Type your question here!

Wednesday, November 21, 2012

This Clover-Looking Weed is Hard to Get Rid Of

Q. I have clover growing at the base of my spike plants. I pull them, and pull them, and pull them. Do we all just enjoy each other and smile or is there some way to get rid of them I've split off babies from the base of the plants and have four separate pots with spikes in them now and they are about one and a half feet tall now. I cleaned around the roots and put them in new potting soil, but their "friends" are hanging right in there with all four plants also. We do have other larger clover growing with our main clutch of aloe vera and have no idea how to approach that type (and tight) group without starting a full scale aloe army throughout our garden.

Symbiotic yin and yang or what, Professor?

A. I am not sure what you are calling Spike plants. The common name, spike plant, usually refers to a house plant called bcdefghi DY'`IY{L8n you may be referring to aloe as a spike plant.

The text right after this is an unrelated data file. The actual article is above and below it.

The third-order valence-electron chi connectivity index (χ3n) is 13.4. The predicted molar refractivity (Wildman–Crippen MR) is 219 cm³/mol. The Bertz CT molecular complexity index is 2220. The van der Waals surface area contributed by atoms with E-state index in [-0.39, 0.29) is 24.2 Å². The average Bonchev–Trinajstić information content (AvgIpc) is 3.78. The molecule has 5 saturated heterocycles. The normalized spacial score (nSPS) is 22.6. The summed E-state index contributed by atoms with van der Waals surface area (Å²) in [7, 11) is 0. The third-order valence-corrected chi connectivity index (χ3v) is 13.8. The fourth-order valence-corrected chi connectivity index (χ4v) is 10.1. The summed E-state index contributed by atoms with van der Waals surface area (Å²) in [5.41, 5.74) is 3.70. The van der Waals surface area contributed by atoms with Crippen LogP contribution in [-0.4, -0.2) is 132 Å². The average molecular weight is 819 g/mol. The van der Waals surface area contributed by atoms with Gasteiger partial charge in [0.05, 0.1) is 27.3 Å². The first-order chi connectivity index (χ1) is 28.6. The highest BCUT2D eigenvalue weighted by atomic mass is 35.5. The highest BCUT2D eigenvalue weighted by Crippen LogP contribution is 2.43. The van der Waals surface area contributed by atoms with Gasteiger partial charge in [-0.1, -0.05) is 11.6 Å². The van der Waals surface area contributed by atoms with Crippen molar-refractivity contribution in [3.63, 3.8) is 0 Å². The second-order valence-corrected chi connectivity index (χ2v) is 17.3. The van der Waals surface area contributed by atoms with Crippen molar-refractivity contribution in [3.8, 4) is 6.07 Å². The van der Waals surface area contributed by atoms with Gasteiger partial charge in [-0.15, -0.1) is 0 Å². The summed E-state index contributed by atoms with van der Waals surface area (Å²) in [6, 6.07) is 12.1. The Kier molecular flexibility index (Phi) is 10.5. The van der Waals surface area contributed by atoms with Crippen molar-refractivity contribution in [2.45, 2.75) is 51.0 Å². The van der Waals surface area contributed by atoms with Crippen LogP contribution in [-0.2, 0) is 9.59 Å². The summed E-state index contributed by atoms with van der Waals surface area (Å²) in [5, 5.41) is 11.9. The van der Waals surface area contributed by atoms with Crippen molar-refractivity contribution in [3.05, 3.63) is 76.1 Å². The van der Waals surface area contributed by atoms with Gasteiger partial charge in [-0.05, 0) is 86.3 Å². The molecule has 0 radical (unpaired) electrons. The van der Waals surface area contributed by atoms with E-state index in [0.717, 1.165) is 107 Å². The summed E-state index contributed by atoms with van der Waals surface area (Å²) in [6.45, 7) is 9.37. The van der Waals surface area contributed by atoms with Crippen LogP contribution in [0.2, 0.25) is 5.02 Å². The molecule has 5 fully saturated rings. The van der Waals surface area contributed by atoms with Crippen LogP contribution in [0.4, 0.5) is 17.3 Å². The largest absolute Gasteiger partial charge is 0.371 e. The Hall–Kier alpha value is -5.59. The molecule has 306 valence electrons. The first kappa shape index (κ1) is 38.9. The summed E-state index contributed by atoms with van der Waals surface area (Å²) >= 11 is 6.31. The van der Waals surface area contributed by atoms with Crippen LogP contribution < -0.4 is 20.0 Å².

Oxalis or wood sorrel.
            I am also not sure the plant you're calling clover is really a clover at all. I am wondering if this is oxalis, a plant whose leaves are very similar to clover in appearance. But this plant is much more difficult to control or eradicate than clover. It is also called wood sorrel.

            Oxalis can be spread through seed from the flowers, bulbs from the roots and also by bulbils. If you are going to control this weed you will need to clean all soil from your “spike plant” roots thoroughly and sterilize any soil you are using when you're a replanting these plants.

            Clover is not that difficult to control but oxalis is a terrible weed to control particularly among nursery plantings and in landscapes in our climate. An easy way to tell if this is oxalis is to taste a few of the leaves. Clover leaves will be slightly sweet to the taste. Oxalis leaves contain oxalic acid, the same chemical in rhubarb, spinach and brussels sprouts and will be sour to the taste. But my guess is you have oxalis.

No comments:

Post a Comment